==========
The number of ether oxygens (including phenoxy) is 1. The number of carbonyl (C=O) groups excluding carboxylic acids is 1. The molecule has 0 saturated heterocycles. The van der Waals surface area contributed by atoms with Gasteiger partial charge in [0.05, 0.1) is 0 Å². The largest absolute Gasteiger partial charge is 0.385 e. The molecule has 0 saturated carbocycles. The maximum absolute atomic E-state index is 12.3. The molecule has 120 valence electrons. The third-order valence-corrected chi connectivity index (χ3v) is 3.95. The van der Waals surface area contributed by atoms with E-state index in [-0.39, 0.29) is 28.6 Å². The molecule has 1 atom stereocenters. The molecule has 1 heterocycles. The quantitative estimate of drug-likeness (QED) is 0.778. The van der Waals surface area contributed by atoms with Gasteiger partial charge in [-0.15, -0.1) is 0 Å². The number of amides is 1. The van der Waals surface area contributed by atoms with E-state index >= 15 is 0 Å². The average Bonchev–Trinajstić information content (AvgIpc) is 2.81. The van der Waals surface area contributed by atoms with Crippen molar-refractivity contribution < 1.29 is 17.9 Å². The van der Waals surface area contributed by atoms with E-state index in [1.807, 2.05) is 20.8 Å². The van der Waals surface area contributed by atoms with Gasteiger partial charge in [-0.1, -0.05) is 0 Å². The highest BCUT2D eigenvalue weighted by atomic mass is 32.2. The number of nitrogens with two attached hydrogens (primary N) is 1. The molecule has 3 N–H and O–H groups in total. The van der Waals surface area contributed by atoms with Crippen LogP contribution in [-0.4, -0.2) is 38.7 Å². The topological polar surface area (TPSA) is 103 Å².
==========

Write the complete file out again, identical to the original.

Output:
The number of ether oxygens (including phenoxy) is 1. The number of carbonyl (C=O) groups excluding carboxylic acids is 1. The molecule has 0 saturated heterocycles. The van der Waals surface area contributed by atoms with Gasteiger partial charge in [0.05, 0.1) is 0 Å². The largest absolute Gasteiger partial charge is 0.385 e. The molecule has 0 saturated carbocycles. The maximum absolute atomic E-state index is 12.3. The molecule has 120 valence electrons. The third-order valence-corrected chi connectivity index (χ3v) is 3.95. The van der Waals surface area contributed by atoms with E-state index in [-0.39, 0.29) is 28.6 Å². The molecule has 1 atom stereocenters. The molecule has 1 heterocycles. The quantitative estimate of drug-likeness (QED) is 0.778. The van der Waals surface area contributed by atoms with Gasteiger partial charge in [-0.15, -0.1) is 0 Å². The number of amides is 1. The van der Waals surface area contributed by atoms with E-state index >= 15 is 0 Å². The average Bonchev–Trinajstić information content (AvgIpc) is 2.81. The van der Waals surface area contributed by atoms with Crippen molar-refractivity contribution < 1.29 is 17.9 Å². The van der Waals surface area contributed by atoms with E-state index in [1.807, 2.05) is 20.8 Å². The van der Waals surface area contributed by atoms with Gasteiger partial charge in [-0.1, -0.05) is 0 Å². The highest BCUT2D eigenvalue weighted by atomic mass is 32.2. The number of nitrogens with two attached hydrogens (primary N) is 1. The molecule has 3 N–H and O–H groups in total. The van der Waals surface area contributed by atoms with Crippen LogP contribution in [-0.4, -0.2) is 38.7 Å². The topological polar surface area (TPSA) is 103 Å².